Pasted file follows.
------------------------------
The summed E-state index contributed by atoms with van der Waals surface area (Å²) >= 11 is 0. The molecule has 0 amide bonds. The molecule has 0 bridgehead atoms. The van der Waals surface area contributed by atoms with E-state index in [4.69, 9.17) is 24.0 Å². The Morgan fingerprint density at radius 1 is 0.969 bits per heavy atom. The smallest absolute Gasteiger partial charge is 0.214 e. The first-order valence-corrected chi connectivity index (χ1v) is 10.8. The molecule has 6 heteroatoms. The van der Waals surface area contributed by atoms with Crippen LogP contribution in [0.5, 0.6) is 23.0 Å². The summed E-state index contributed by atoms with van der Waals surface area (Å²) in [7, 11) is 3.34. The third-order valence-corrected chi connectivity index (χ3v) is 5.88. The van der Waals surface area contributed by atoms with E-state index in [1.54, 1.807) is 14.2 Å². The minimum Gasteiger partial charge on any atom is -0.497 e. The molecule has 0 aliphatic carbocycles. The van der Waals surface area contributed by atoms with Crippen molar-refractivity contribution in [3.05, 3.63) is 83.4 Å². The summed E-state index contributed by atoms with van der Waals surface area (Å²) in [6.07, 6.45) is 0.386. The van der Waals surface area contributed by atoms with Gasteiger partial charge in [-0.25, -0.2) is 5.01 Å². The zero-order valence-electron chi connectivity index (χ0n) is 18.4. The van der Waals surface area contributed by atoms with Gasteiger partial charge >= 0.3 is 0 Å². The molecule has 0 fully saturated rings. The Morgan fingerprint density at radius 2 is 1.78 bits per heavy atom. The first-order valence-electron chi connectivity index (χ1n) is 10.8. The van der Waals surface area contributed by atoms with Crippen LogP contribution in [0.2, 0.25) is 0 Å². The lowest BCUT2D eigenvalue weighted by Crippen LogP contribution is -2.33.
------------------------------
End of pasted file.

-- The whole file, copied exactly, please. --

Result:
The summed E-state index contributed by atoms with van der Waals surface area (Å²) >= 11 is 0. The molecule has 0 amide bonds. The molecule has 0 bridgehead atoms. The van der Waals surface area contributed by atoms with E-state index in [4.69, 9.17) is 24.0 Å². The Morgan fingerprint density at radius 1 is 0.969 bits per heavy atom. The smallest absolute Gasteiger partial charge is 0.214 e. The first-order valence-corrected chi connectivity index (χ1v) is 10.8. The molecule has 6 heteroatoms. The van der Waals surface area contributed by atoms with Crippen LogP contribution in [0.5, 0.6) is 23.0 Å². The summed E-state index contributed by atoms with van der Waals surface area (Å²) in [7, 11) is 3.34. The third-order valence-corrected chi connectivity index (χ3v) is 5.88. The van der Waals surface area contributed by atoms with E-state index in [1.54, 1.807) is 14.2 Å². The minimum Gasteiger partial charge on any atom is -0.497 e. The molecule has 0 aliphatic carbocycles. The van der Waals surface area contributed by atoms with Crippen molar-refractivity contribution in [3.05, 3.63) is 83.4 Å². The summed E-state index contributed by atoms with van der Waals surface area (Å²) in [6.07, 6.45) is 0.386. The van der Waals surface area contributed by atoms with Gasteiger partial charge in [-0.25, -0.2) is 5.01 Å². The zero-order valence-electron chi connectivity index (χ0n) is 18.4. The van der Waals surface area contributed by atoms with Gasteiger partial charge >= 0.3 is 0 Å². The molecule has 0 fully saturated rings. The Morgan fingerprint density at radius 2 is 1.78 bits per heavy atom. The first-order valence-electron chi connectivity index (χ1n) is 10.8. The van der Waals surface area contributed by atoms with Crippen LogP contribution in [0.2, 0.25) is 0 Å². The lowest BCUT2D eigenvalue weighted by Crippen LogP contribution is -2.33.